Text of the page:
Cellular companies are expected to counteract the possibility of dwindling subscriber numbers.
The operators will lose more subscribers as the RICA deadline nears, says Irnest Kaplan, MD of Kaplan Equity Analysts.
Local cellular operators may try to persuade customers to register their SIM cards through incentives to avoid bleeding subscribers, analysts say.
Yesterday, Vodacom reported its South African subscriber numbers are up – despite the recent implementation of the Regulation of Interception of Communications and Provision of Communication-Related Information Act (RICA).
SA’s largest mobile operator added just over 579 000 subscribers in the six months to September, taking it to 55% of the local market.
However, the company is concerned it will start to see deeper effects of lost subscribers as the RICA deadline draws closer.
Frost & Sullivan ICT industry analyst Spiwe Chireka points out that the company’s figures include a few months before RICA came into full effect in August. She says, as a result, there may be a drop in net additions when Vodacom reports its full-year results.
“Vodacom is including their net additions all the way back to April, of course they will see growth,” she says. Although Chireka expects a sharp decline in subscriber growth, she does not expect RICA to have the same negative effect as it did on MTN.
MTN reported late last month that its South African subscriber base was down 4.7%, as 800 000 users were disconnected due to the Act.
Chireka explains that Vodacom has fared better than MTN, because “Vodacom has realised that RICA is a threat and, therefore, it is best to tackle it head on”. She adds that the company’s loyalty plans in the prepaid segment – which makes up the bulk of the market – will aid it in limiting churn caused by RICA.
As a result, Chireka expects other mobile operators to also look at ways to offer incentives to customers to register – and stay with their networks. “We are likely to see a lot of action where operators offer incentives to get people to sign up.”
This could take the form of better airtime deals, or through the operators simplifying the process, she adds.
Irnest Kaplan, MD of Kaplan Equity Analysts, says there will be a drive to incentivise subscribers, since – come the beginning of Q1 2011 ‑ all operators may see customers dropped from their networks.
“There will be some strange moves with subscribers when the RICA deadline comes along. Operators will not have registered all their subscribers by then and many will drop off the network.”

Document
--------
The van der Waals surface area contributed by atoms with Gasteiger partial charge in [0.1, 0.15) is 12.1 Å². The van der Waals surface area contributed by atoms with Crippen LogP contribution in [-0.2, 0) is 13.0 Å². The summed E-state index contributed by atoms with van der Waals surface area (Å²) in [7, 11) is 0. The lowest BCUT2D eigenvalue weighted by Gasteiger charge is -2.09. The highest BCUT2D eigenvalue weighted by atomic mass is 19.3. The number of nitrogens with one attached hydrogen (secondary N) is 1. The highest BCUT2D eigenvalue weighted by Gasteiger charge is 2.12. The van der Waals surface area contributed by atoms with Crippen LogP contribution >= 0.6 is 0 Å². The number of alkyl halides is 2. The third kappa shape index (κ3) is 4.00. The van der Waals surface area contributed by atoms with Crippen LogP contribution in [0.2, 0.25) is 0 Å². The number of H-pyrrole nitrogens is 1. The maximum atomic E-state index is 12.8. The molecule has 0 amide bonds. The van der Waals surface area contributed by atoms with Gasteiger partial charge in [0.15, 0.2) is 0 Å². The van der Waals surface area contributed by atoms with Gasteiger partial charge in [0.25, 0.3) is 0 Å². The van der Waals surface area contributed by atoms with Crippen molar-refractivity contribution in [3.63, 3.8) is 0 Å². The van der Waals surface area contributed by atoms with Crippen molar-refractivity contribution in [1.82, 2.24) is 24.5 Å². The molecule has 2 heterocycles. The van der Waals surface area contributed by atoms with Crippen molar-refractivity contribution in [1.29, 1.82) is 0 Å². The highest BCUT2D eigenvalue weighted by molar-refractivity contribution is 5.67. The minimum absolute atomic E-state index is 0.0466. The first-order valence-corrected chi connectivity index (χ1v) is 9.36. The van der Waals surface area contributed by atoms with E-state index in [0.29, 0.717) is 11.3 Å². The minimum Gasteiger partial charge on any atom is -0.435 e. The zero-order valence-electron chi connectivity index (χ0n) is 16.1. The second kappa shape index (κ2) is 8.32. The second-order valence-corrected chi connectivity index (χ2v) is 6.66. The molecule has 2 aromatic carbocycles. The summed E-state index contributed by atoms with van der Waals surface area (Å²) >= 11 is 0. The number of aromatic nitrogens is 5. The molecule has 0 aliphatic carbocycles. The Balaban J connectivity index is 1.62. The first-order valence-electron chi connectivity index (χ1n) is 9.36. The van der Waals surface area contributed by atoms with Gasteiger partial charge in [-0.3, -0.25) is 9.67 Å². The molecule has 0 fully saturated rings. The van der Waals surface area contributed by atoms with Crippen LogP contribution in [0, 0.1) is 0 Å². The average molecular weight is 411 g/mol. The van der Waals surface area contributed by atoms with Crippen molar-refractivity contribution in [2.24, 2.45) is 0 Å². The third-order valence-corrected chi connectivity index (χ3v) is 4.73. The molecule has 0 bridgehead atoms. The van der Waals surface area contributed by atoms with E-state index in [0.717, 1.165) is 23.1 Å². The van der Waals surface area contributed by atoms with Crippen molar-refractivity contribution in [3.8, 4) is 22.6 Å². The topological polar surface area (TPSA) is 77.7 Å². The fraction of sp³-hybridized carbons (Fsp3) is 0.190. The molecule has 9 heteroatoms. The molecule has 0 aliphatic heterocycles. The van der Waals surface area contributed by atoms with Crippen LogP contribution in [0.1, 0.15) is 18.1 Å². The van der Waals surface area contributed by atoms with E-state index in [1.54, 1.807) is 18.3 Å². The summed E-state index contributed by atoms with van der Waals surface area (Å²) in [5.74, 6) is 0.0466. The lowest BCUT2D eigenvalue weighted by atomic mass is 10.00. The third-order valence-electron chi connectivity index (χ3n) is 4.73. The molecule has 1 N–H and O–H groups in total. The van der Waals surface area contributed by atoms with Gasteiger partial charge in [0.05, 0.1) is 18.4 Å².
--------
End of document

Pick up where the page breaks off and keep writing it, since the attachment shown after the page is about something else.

However, he says it seems Vodacom has handled RICA better than its rival.
Chris Gilmour, an analyst with Absa Investments, says he is unsure whether RICA will be a temporary blip on radar screens, or whether it will continue to slow subscriber growth.
The SIM-card registration Act is expected to slow net gains on networks. MTN has already said it expects flat subscriber growth for the year to December, and even that will be challenging.
RICA’s implementation started in July, with a grace period of a month.
The Act is expected to hit prepaid subscriber numbers hardest. Chireka expects Cell C to be hit as the company targets the lower end of the market. She points out that lower-income earners are less likely to have either an identification book, or a proof of residence.
In the Democratic Republic of Congo, for example, Tigo Congo lobbied regulators to have a similar law delayed as it was reducing the company’s subscriber numbers. Tigo offers services to the lower end of the market, explains Chireka.
Stephen Meintjies, an analyst with Imara SP Reid, says he expects the smaller cellphone operators to be less affected because they have smaller subscriber numbers. However, once the Act is firmly entrenched, it will become “a necessary bit of red tape”.
Virgin Mobile SA spokesperson Jonathan Newman says the company has not felt the impact of the Act, as it does not target the broader prepaid market.
“We have, however, noticed some slowing of prepaid acquisition – RICA is definitely a strong disincentive to spontaneous prepaid connections.”
Newman adds that, although the company has had a difficult first few years, it is now experiencing good growth in its targeted postpaid market, and has more than 200 000 subscribers, of which more than three-quarters are on contract.